The sanding mop works great for stripping paint. What we suggest you do is cover the piece to be stripped with any paint stripper and allow it to dry until it crystalizes (1-2 days). Once the paint stripper is dried, use a sanding mop to sand down the piece. No need to worry about scraping or ruining the detail of your piece. Just let the mop do the work.
The 1" is the most versatile and can be used on all rotary tools, Dremel, Wizard, Foredom... the 1-1/2" work best on Foredom tools as they have the reuired torque at low rpm to keep the sanding head flexible.
For optimum results with a Mini Mop, spin between 10,000 and 20,000 RPM. Half speed on a dremel (or 10,000 rpm) works well.
Because a Mini Mop is made from the same high quality sandpaper as the larger Sanding Mop, they can be used on many of the same projects. (See Sanding Mop FAQ's or product page). Great for sanding and stripping furniture, carvings, bone antler and soapstone, cleaning and polishing metals and anywhere detail sanding is required.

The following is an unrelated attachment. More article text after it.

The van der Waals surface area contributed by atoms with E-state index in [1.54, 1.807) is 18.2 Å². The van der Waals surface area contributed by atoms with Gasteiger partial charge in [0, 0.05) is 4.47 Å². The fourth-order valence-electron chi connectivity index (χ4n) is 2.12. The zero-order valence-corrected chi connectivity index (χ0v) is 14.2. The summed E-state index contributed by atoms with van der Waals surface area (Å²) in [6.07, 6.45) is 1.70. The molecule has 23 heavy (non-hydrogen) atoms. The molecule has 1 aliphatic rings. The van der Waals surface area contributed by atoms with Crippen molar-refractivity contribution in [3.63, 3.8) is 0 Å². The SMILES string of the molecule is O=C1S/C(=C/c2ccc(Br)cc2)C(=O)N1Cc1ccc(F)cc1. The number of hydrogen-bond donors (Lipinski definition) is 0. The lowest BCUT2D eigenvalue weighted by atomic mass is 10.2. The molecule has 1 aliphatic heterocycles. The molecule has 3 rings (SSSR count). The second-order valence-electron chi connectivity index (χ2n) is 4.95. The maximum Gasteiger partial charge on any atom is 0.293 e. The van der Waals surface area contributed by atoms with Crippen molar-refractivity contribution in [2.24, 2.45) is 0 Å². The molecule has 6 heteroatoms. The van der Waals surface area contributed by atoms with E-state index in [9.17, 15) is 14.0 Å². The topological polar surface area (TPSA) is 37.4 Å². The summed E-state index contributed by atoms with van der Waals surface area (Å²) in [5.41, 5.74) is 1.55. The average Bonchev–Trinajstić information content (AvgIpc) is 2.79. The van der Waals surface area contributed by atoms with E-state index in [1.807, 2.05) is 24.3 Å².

To obtain the optimum life from your belts, consider how you plan to store them. Abrasives should be kept away from widows and any direct heat source. They should not be stored on concrete floors or near any area of dampness. Ideal conditions for storage is at a temperature range of 60*F to 80*F (or 18*C to 26*C). Changes in conditions will have an effect on the overall performance of the belt. High humidity may cause creasing, loading and premature grit loss, while low humidity may cause product brittleness and lack of flexibility. Belts can be stored in original plastic wrap until ready for use or sealed in an airtight container. Take care to protect your belt investment for the longest life possible.